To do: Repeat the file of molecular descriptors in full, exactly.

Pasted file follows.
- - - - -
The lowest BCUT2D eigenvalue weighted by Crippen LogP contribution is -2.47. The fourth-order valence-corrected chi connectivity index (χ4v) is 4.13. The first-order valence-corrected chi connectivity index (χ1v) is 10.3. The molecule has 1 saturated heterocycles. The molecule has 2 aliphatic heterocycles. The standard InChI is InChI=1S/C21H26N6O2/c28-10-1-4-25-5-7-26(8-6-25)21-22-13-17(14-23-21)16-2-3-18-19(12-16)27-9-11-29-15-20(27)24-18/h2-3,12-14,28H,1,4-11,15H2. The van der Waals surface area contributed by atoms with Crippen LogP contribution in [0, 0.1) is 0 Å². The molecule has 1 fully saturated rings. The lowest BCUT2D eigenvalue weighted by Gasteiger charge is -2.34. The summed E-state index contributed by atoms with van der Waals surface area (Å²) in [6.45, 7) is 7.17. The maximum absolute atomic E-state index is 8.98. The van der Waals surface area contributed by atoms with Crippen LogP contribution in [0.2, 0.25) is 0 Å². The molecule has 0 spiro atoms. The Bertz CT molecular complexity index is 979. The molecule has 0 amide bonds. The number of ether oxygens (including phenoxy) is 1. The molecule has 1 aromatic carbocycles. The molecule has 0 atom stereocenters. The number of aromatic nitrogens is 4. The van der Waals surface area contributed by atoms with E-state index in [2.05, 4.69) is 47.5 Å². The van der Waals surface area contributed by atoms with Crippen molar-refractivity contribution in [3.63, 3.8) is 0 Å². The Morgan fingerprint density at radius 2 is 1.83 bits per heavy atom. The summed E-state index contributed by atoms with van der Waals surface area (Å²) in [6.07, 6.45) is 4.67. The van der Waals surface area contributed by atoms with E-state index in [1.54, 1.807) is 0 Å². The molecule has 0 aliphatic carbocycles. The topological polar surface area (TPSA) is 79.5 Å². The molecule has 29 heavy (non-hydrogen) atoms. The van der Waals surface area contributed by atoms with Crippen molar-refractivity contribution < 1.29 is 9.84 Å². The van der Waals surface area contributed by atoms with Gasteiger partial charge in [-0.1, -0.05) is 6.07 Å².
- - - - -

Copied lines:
The lowest BCUT2D eigenvalue weighted by Crippen LogP contribution is -2.47. The fourth-order valence-corrected chi connectivity index (χ4v) is 4.13. The first-order valence-corrected chi connectivity index (χ1v) is 10.3. The molecule has 1 saturated heterocycles. The molecule has 2 aliphatic heterocycles. The standard InChI is InChI=1S/C21H26N6O2/c28-10-1-4-25-5-7-26(8-6-25)21-22-13-17(14-23-21)16-2-3-18-19(12-16)27-9-11-29-15-20(27)24-18/h2-3,12-14,28H,1,4-11,15H2. The van der Waals surface area contributed by atoms with Crippen LogP contribution in [0, 0.1) is 0 Å². The molecule has 1 fully saturated rings. The lowest BCUT2D eigenvalue weighted by Gasteiger charge is -2.34. The summed E-state index contributed by atoms with van der Waals surface area (Å²) in [6.45, 7) is 7.17. The maximum absolute atomic E-state index is 8.98. The van der Waals surface area contributed by atoms with Crippen LogP contribution in [0.2, 0.25) is 0 Å². The molecule has 0 spiro atoms. The Bertz CT molecular complexity index is 979. The molecule has 0 amide bonds. The number of ether oxygens (including phenoxy) is 1. The molecule has 1 aromatic carbocycles. The molecule has 0 atom stereocenters. The number of aromatic nitrogens is 4. The van der Waals surface area contributed by atoms with E-state index in [2.05, 4.69) is 47.5 Å². The van der Waals surface area contributed by atoms with Crippen molar-refractivity contribution in [3.63, 3.8) is 0 Å². The Morgan fingerprint density at radius 2 is 1.83 bits per heavy atom. The summed E-state index contributed by atoms with van der Waals surface area (Å²) in [6.07, 6.45) is 4.67. The van der Waals surface area contributed by atoms with E-state index in [1.54, 1.807) is 0 Å². The molecule has 0 aliphatic carbocycles. The topological polar surface area (TPSA) is 79.5 Å². The molecule has 29 heavy (non-hydrogen) atoms. The van der Waals surface area contributed by atoms with Crippen molar-refractivity contribution < 1.29 is 9.84 Å². The van der Waals surface area contributed by atoms with Gasteiger partial charge in [-0.1, -0.05) is 6.07 Å².